Last reply 9 months ago
Losing the plot?

Hello everyone, I’m spms, diagnosed three years ago, apparently had it for nearly thirty years but only in the last four years has it made itself known, unfortunately. My question is this, has anyone else found that since diagnosis, there is a kind of ambiguity to many aspects of life?
In my case I just seem to be floating when it comes to various decisions, work, food, what to do? I seem to be in a world of my own and can’t really focus on things that I might have once done. I’m slightly depressed at the moment (not badly, I must add) and I find it difficult to snap out of it, just wondered if I am on my own with this one, or if anyone else has felt the same way?

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9 months ago

Hi @brendan
I am in a very similar place to you at the moment and can’t make decisions or concentrate on the work I need to do.
I’ve had the year from hell with family health & bereavements or as my son says “not just one year” 😔
I’ve had severe fatigue since June, worse than anything I’ve ever had and am really struggling to pull myself out of it, I’ve carried on for too long juggling too many balls and have finally hit the wall and am just floundering.
I’ve been too independent and now I’ve got to make myself finally accept the limitations from my ms .
I was only diagnosed last year but have had it 20yrs + I am finding it hard to get over the frustrations of the delayed diagnosis and now not meeting the criteria for DMD’s, I worry about the future, I’m frustrated with the things I can’t do and am constantly apologising to people saying that “I’ve lost the plot”.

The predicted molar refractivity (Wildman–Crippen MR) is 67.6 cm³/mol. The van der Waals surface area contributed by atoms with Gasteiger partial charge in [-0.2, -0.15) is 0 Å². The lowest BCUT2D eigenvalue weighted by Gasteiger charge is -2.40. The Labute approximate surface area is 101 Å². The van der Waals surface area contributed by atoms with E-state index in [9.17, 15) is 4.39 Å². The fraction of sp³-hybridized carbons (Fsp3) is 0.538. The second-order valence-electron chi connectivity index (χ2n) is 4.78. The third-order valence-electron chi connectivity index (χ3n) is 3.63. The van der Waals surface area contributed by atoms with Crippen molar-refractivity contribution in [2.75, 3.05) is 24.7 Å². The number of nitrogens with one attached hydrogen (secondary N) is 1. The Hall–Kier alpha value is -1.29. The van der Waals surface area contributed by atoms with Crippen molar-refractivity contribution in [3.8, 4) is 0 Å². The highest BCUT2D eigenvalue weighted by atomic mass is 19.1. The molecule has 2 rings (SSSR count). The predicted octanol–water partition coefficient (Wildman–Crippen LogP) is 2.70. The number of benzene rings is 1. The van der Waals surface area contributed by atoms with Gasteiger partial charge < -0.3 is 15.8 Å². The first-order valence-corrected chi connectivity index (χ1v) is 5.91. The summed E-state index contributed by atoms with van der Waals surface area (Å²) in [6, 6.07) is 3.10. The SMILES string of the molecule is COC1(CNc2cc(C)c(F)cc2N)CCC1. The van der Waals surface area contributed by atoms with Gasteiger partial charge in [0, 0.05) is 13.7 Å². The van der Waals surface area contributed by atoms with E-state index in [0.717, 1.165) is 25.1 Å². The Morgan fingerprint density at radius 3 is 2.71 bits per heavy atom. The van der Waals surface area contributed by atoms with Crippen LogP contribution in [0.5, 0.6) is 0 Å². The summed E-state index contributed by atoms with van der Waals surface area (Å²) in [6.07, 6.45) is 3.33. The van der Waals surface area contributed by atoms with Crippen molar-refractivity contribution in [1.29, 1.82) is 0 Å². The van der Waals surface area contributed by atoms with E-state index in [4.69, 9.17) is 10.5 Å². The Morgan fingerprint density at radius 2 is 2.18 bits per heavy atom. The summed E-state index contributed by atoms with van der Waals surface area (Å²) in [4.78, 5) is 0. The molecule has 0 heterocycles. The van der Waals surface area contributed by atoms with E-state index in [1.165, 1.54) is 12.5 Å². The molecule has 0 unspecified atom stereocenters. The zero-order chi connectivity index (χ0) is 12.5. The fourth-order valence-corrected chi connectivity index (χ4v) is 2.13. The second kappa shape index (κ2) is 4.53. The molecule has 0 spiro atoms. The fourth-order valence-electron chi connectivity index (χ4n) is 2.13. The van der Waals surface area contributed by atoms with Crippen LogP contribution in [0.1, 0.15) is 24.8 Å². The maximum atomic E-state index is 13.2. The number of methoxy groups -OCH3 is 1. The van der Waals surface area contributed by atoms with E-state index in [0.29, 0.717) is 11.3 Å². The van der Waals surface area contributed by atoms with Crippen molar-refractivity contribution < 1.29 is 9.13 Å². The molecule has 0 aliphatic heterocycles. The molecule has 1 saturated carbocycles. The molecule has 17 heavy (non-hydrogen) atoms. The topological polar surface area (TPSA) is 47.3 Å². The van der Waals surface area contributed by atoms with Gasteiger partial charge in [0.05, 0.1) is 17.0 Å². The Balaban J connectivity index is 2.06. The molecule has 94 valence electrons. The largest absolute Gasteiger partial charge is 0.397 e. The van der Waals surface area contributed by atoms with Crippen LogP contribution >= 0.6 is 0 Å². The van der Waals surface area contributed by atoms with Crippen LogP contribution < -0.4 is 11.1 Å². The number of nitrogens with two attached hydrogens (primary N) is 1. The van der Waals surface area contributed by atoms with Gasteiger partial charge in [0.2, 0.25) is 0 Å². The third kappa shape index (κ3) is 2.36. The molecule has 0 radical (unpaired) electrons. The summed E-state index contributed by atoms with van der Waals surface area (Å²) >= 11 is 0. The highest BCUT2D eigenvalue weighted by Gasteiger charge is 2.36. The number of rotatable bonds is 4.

Sorry that none of the above is of any help to you but you’re certainly not alone.

9 months ago

Thanks for your reply wobbleone, it makes me feel a bit better knowing that I am not alone in feeling like I do. Strength in numbers and all that. Reading your post again you seem to be very similar to me, I’ve been self employed for thirty years and it does make you perhaps too independent, and perhaps too proud to ask for help. My diagnosis came out of the blue and was a real shock, too much to take in really, I still almost can’t believe it, even after three years! Thank you, all the best, Brendan.

9 months ago

@brendan , unfortunately, cognition problems are part and parcel of MS.

MS causes scarring on our Central Nervous System (CNS). Messages to and from nerve endings to our brain can be impacted when they travel, or try to travel, across this scarring. So, the brain has to deal with corrupt, incomplete or even missing messages.

Our brains are therefore already working overtime, before we ask it to do normal day-to-day processing. And cognition suffers.

More details here :-

9 months ago

Hi Stumbler, thanks, Brendan.

9 months ago

Yes I think being self employed as I am too doesn’t help in the way we deal with things 😬
@stumbler, thanks as always for the useful link and words. Good to have you back.

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